Thursday, June 7, 2012

A Tale of Two Tiers

Yesterday, I had two separate meetings with Ian and Tommy, two people with legal backgrounds.  Ian is a lawyer. Tommy has moved on from law and is in the improv world.  Both are from opposite ends of the law school tier system.  Ian attended a top law school, Tommy attended a lower ranked law school.  I don't know why, but I expected very different conversations with both people.  Not that one conversation would be dumb and the other intelligent, but that each conversation would have different outlooks on life, different strategies, etc.  Yet, in both conversations, the same word popped up.


Tommy hustled upon graduation.  He rented an office, took the per diem route, and, within a matter of months, gained many clients for his solo firm.  Ian had a highly sought-after job at a top law firm.  Ian did not have Tommy's hustle yet, but *spoiler alert* it's about to happen.  Both were, undoubtedly, making a lot of money.

But, like most people with great plans rattling in their brains, they were restless.  They wanted more. They wanted something else.  

For Tommy, a lifelong performer, it was a life that involved a stage and comedy.

For Ian, a CPA with a background in banking and business, it was a life of running his own law firm.

So the two left their jobs to pursue other things, essentially, to pursue themselves.  

Enter the hustle.

Tommy offered to mop floors at comedy clubs just to get his foot in the door.  Now that his foot is in, he continually reaches out to firms, corporations, and people in many different ways to offer his services. Ian is in contact with law schools, law students, and law organizations to get his name out and let his message be heard.  

Tommy is now doing a lot of work to bring laughter to people, but he has not completely left the legal world.  He has an accredited CLE, which he has taught in places all over North America, called "Improv(ed) Legal Skills".  This is not about bringing humor to the courtroom, rather, it is about thinking on your feet, developing a better relationship with a team, listening effectively, and conquering fears.  The class has been so successful that there is a waitlist to take it.  However, appointments can be made so that he brings the class to your corporation or law firm.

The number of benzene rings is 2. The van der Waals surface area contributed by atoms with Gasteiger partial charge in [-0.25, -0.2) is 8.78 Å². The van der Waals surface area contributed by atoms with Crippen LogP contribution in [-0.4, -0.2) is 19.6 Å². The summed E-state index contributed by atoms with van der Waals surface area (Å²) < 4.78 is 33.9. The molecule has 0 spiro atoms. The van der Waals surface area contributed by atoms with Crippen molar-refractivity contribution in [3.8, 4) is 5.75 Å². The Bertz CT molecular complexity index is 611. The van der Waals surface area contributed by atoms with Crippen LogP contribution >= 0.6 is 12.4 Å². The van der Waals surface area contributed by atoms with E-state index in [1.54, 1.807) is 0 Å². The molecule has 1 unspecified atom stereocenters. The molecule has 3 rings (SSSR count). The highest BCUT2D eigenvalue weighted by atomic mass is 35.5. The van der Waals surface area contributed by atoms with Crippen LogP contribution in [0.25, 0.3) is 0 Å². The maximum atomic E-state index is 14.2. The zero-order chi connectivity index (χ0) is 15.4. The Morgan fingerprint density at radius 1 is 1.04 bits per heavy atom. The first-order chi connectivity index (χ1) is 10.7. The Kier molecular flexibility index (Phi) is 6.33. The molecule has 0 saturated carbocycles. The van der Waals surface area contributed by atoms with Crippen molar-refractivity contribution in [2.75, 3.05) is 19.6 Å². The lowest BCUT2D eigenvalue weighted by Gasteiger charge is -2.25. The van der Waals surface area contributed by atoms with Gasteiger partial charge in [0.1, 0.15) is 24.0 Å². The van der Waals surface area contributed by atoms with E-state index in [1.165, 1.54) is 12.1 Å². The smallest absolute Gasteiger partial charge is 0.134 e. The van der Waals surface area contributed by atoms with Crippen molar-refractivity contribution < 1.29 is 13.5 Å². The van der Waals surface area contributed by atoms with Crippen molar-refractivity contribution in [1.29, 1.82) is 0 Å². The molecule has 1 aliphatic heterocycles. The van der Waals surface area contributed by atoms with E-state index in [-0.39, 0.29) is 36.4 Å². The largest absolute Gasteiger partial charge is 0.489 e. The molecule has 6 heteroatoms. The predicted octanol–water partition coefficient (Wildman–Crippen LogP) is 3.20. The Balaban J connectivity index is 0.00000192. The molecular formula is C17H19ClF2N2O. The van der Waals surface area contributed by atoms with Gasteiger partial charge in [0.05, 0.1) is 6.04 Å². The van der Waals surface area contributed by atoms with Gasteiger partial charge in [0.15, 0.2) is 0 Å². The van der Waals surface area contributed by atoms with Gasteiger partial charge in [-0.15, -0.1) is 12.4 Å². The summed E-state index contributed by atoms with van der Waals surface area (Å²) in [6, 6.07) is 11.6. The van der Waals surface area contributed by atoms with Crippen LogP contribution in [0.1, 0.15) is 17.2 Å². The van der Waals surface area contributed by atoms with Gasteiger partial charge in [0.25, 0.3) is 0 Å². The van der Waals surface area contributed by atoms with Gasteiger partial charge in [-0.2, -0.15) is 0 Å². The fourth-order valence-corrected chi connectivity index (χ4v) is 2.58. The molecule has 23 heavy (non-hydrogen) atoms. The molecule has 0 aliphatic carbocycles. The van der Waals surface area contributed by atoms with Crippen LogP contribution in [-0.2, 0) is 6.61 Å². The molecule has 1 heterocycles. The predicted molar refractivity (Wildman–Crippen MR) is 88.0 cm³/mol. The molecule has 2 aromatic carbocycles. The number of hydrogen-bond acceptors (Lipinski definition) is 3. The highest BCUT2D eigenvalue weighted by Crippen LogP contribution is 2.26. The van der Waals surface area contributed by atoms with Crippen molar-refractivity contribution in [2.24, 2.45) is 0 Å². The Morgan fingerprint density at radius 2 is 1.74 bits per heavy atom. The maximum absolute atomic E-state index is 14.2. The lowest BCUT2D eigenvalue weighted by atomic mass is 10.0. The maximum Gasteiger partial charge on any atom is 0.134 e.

Tommy does all this while being the Director of Corporate Programming at one of the great improv theaters/schools in New York City: The People's Improv Theater (The PIT).  Although he took an economic hit when he transitioned from law to improv, he told me that he is much happier now eating a peanut butter and jelly sandwich with his young son than he was eating steak dinners in Bermuda.      

Ian has his feet firmly rooted in the legal world, but his feet are not exactly rooted in a typical office.  Ian embraced technology and opened a virtual law office just a month ago after leaving his job at the law firm.  He specializes in immigration, bankruptcy, surrogacy/adoption, wills, and contracts.  

Ian also runs a blog about being successful in law school and beyond.  This blog is in anticipation of his upcoming book, The Law School Lowdown, which details everything from getting into law school to getting a job.  More info on this at a future date (hopefully a book review as well).  Ian is hustling his way to new areas, which is inspiring to see.

Ian and Tommy have excellent backgrounds and attitudes to ensure that their hustle helps their craft come to light.  Both have gone the route of believing 
There will be plenty of time to think inside the box when I'm dead.  
What did I learn?  Tiers matter when one wants a job in a multi-billion dollar industry making a name for the company and making a couple bucks for yourself.  But, when it comes to making a name for yourself, tiers don't matter.  It's the tears you put into your work that will undoubtedly take you to where you need to be.  

1 comment:

Law Student Ally said...

I agree! "All successful attorneys worked hard. They did not all attend Tier One schools."